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Stripping The Free Engine

Blog Date - 21 January 2018

I've stripped and rebuilt the freebie engine I received as mentioned in Engine For Nowt   

The free CPI 125 engine on the bench ready to be stripped down
Right then - let's be at ya
.

I'm glad I did. 

Taking the cylinder head off was an absolute doddle because this is a copy of the CG125 engine that has pushrods. Hence there is no camchain to lose, no timing to note and the 2 valve system is incredibly simple. So simple in fact it makes me wish the CBF125 also had pushrods. I understand the mechanical advantages of an overhead camshaft system but oh my - pushrod top ends are so easy to work on.

The valvetrain on the engine is operated by pushrods
Simplicity is a thing of beauty. Just nuts and bolts.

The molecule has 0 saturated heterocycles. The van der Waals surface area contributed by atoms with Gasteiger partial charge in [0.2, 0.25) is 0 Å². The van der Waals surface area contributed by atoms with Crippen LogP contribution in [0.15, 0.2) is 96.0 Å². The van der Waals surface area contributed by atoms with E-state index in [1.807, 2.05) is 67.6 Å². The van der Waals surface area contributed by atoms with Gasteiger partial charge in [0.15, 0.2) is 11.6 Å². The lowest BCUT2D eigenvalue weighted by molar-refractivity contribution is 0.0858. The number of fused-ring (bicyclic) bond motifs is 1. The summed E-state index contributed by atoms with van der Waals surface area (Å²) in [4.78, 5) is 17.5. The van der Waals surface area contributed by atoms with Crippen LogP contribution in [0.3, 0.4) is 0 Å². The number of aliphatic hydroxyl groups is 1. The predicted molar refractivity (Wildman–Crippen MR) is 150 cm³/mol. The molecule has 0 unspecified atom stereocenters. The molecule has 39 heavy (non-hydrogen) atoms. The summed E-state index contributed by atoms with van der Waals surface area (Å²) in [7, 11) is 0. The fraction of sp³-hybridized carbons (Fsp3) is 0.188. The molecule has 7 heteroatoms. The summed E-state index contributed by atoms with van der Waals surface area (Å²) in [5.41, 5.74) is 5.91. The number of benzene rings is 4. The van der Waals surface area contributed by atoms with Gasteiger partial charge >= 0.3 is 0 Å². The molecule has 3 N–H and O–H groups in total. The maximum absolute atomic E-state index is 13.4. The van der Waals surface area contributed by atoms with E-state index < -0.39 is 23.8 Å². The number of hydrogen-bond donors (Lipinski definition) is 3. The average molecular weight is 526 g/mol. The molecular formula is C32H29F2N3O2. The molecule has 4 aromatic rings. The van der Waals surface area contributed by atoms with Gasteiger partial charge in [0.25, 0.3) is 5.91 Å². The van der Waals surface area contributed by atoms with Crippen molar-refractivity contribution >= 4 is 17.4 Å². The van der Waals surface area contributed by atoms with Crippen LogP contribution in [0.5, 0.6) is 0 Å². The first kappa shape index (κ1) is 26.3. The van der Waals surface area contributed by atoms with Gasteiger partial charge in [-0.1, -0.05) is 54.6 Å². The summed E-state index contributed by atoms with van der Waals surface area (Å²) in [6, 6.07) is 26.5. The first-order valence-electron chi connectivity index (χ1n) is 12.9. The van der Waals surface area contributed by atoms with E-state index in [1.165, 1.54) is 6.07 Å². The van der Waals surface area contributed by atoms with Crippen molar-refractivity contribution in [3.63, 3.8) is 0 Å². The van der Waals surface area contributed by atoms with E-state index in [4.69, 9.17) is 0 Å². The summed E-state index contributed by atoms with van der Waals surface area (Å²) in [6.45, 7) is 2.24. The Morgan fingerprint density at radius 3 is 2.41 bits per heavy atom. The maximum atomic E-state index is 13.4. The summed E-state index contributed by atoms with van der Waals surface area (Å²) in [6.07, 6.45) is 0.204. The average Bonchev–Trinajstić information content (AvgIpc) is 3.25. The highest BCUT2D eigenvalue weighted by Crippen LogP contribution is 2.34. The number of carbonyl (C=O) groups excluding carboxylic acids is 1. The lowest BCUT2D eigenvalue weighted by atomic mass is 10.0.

The followers of the camshaft are in the barrel of the motor
Simple and effective. If it ain't broke don't fix it.

The next thing I needed to remove was the flywheel. Dammit! I tapped and whacked and wobbled and pulled all to no avail. I need a flywheel puller. Latchy has rebuilt a CG125 and he has a puller - great! The only thing is this flywheel is not the same as the original CG125 it seems. 

The flywheel on the engine that refuses to budge
Right how about just falling off like a nice flywheel huh?

I need a bolt. I get a bolt from my collection but the threads are wrong. After waiting several days due to the curse that is employment I eventually get myself down to the local bolt shop and get a M16 fine bolt. It threads in but despite my hammering, wrenching, heaving and yanking the flywheel is still stuck.

I get out the beast, the monster, the cheap Silverline plug in impact torque fiend. "Rat rat rat rat rrrr whizzzz!" and its off. Why oh why oh why did I not do that in the first place?

The removed flywheel and the bolt used to remove it
You thought you'd got awa didn't you? Feel the wrath of my cheap torque monster!